Together, we speak. United, we have the ability to create change.

 

Tiny Words

Photo

Photo Credit: Modestas Urbonas via Unsplash

Changing the title for this blog, typically, is an instinctual move. Sometimes it’s driven by an SEO experiment, other times by so-called “artistic inclination.” This time around I wanted something more diminutive – a name that wouldn’t be as one-sided, as flippant or obtuse. I also wanted to acknowledge more of what this site actually is – a random place for all sorts of tiny little projects.

You see, some posts contain playlists. Some consist of random musings without images, others are nothing but images. Other posts are tiny bits of poetry, scattered and tagged about – shards of random digits strewn across an unknown server, never finding a home with the exception of perhaps a temporary bookmark stored at some place in time. 

It’s almost fitting that copywriting for apps is similar. Each bit of copy is completely autonomous yet somehow weaves itself into a larger story. Letters are whittled down to the smallest possible phrase while remaining (hopefully) catchy and as action-oriented as possible.

These tiny words must keep all of our tiny screens in mind, mindful of what we want to encourage the user to do.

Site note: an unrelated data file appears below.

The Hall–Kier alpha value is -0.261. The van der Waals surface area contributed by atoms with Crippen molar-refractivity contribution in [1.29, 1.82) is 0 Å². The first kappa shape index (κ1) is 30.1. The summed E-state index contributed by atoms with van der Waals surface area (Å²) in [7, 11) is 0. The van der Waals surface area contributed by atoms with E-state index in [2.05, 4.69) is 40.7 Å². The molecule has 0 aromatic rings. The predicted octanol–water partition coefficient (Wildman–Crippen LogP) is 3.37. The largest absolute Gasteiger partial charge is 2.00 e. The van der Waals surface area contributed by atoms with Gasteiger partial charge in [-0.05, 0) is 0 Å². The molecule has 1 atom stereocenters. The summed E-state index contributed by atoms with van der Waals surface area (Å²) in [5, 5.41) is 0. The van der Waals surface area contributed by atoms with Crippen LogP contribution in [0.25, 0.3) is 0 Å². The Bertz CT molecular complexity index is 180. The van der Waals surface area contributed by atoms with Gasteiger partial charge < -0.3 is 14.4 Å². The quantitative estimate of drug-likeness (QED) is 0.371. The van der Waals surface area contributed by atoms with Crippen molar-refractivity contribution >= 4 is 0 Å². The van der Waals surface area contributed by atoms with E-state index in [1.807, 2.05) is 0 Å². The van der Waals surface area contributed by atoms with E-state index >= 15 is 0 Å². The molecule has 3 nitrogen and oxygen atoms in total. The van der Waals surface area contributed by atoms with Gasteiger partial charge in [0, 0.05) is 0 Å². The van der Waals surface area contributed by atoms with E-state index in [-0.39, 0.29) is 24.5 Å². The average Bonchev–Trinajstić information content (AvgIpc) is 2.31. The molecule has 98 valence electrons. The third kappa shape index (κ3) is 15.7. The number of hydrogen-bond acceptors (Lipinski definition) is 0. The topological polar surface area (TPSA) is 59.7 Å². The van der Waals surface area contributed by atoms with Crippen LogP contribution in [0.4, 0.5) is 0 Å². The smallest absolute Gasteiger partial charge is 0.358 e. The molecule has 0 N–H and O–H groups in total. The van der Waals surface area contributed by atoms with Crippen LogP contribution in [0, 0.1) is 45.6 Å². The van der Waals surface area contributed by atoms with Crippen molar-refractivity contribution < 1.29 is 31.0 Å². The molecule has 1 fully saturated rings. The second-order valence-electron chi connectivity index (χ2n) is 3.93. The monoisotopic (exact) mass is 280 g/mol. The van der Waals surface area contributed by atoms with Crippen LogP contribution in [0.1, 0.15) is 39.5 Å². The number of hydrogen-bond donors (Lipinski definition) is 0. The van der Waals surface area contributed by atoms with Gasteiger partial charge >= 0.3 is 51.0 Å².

Writing for an app is like writing a series of haikus.

Over the years, this site has become an elongated version of that concept.

I renamed this blog to identify the tiny bits of content available through various intonations – a sandbox, if you will – for testing them out. For weaving some sort of larger, non-linear based narrative. 

Usually there’s a steady stream of content but when things get weird in life, as they sometimes do, I run out of things to say. In the last six months things in my personal life have evolved, as life tends to happen in that way, and as evidenced by the emergence of another series that has somehow grown into a place of nourishment, openness, and community. 

For a few years there was a place of sadness and uncertainty that has, in time, been replaced by something stronger and potentially more powerful than ever before. I like to think that my voice has grown and continues to grow every day. I am committed to delivering on this voice as this site itself continues to evolve.